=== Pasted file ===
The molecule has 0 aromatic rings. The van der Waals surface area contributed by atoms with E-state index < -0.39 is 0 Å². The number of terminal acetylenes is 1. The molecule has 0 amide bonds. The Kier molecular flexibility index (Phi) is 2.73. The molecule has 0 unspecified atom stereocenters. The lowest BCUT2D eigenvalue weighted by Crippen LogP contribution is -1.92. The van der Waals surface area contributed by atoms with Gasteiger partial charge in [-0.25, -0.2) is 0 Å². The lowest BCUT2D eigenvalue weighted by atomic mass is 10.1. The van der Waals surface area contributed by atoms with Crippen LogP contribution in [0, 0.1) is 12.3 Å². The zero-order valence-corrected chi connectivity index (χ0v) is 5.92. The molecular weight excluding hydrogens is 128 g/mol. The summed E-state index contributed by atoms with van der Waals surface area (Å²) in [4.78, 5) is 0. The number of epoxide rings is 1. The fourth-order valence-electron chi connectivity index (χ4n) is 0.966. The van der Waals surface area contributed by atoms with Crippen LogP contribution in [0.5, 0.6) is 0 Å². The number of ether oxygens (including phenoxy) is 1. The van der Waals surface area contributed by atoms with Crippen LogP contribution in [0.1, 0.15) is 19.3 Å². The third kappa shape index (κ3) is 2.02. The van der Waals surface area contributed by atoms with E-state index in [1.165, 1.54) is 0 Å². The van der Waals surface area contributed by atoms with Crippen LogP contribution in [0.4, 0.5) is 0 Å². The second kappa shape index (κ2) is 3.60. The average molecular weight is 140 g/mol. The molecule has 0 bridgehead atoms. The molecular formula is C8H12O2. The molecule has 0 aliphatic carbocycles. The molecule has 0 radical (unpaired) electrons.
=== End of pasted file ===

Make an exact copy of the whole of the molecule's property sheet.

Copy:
The molecule has 0 aromatic rings. The van der Waals surface area contributed by atoms with E-state index < -0.39 is 0 Å². The number of terminal acetylenes is 1. The molecule has 0 amide bonds. The Kier molecular flexibility index (Phi) is 2.73. The molecule has 0 unspecified atom stereocenters. The lowest BCUT2D eigenvalue weighted by Crippen LogP contribution is -1.92. The van der Waals surface area contributed by atoms with Gasteiger partial charge in [-0.25, -0.2) is 0 Å². The lowest BCUT2D eigenvalue weighted by atomic mass is 10.1. The van der Waals surface area contributed by atoms with Crippen LogP contribution in [0, 0.1) is 12.3 Å². The zero-order valence-corrected chi connectivity index (χ0v) is 5.92. The molecular weight excluding hydrogens is 128 g/mol. The summed E-state index contributed by atoms with van der Waals surface area (Å²) in [4.78, 5) is 0. The number of epoxide rings is 1. The fourth-order valence-electron chi connectivity index (χ4n) is 0.966. The van der Waals surface area contributed by atoms with Crippen LogP contribution in [0.5, 0.6) is 0 Å². The number of ether oxygens (including phenoxy) is 1. The van der Waals surface area contributed by atoms with Crippen LogP contribution in [0.1, 0.15) is 19.3 Å². The third kappa shape index (κ3) is 2.02. The van der Waals surface area contributed by atoms with E-state index in [1.165, 1.54) is 0 Å². The van der Waals surface area contributed by atoms with Crippen LogP contribution in [0.4, 0.5) is 0 Å². The second kappa shape index (κ2) is 3.60. The average molecular weight is 140 g/mol. The molecule has 0 bridgehead atoms. The molecular formula is C8H12O2. The molecule has 0 aliphatic carbocycles. The molecule has 0 radical (unpaired) electrons.